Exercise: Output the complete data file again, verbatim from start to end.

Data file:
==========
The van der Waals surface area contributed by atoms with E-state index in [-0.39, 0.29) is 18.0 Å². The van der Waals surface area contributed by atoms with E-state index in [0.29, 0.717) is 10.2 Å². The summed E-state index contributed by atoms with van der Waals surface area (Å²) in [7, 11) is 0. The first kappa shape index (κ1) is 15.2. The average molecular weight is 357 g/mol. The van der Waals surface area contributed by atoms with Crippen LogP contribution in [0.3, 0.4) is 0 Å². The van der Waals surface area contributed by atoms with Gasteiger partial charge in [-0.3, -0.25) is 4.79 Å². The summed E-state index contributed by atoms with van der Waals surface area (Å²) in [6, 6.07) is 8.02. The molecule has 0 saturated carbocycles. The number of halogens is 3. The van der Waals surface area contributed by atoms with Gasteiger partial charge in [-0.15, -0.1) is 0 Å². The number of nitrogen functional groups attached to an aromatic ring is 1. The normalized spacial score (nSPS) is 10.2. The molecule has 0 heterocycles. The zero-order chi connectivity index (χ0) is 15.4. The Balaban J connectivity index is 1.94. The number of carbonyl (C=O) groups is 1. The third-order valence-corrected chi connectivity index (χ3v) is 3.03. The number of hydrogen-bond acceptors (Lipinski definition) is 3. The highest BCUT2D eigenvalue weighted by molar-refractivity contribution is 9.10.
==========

The van der Waals surface area contributed by atoms with E-state index in [-0.39, 0.29) is 18.0 Å². The van der Waals surface area contributed by atoms with E-state index in [0.29, 0.717) is 10.2 Å². The summed E-state index contributed by atoms with van der Waals surface area (Å²) in [7, 11) is 0. The first kappa shape index (κ1) is 15.2. The average molecular weight is 357 g/mol. The van der Waals surface area contributed by atoms with Crippen LogP contribution in [0.3, 0.4) is 0 Å². The van der Waals surface area contributed by atoms with Gasteiger partial charge in [-0.3, -0.25) is 4.79 Å². The summed E-state index contributed by atoms with van der Waals surface area (Å²) in [6, 6.07) is 8.02. The molecule has 0 saturated carbocycles. The number of halogens is 3. The van der Waals surface area contributed by atoms with Gasteiger partial charge in [-0.15, -0.1) is 0 Å². The number of nitrogen functional groups attached to an aromatic ring is 1. The normalized spacial score (nSPS) is 10.2. The molecule has 0 heterocycles. The zero-order chi connectivity index (χ0) is 15.4. The Balaban J connectivity index is 1.94. The number of carbonyl (C=O) groups is 1. The third-order valence-corrected chi connectivity index (χ3v) is 3.03. The number of hydrogen-bond acceptors (Lipinski definition) is 3. The highest BCUT2D eigenvalue weighted by molar-refractivity contribution is 9.10.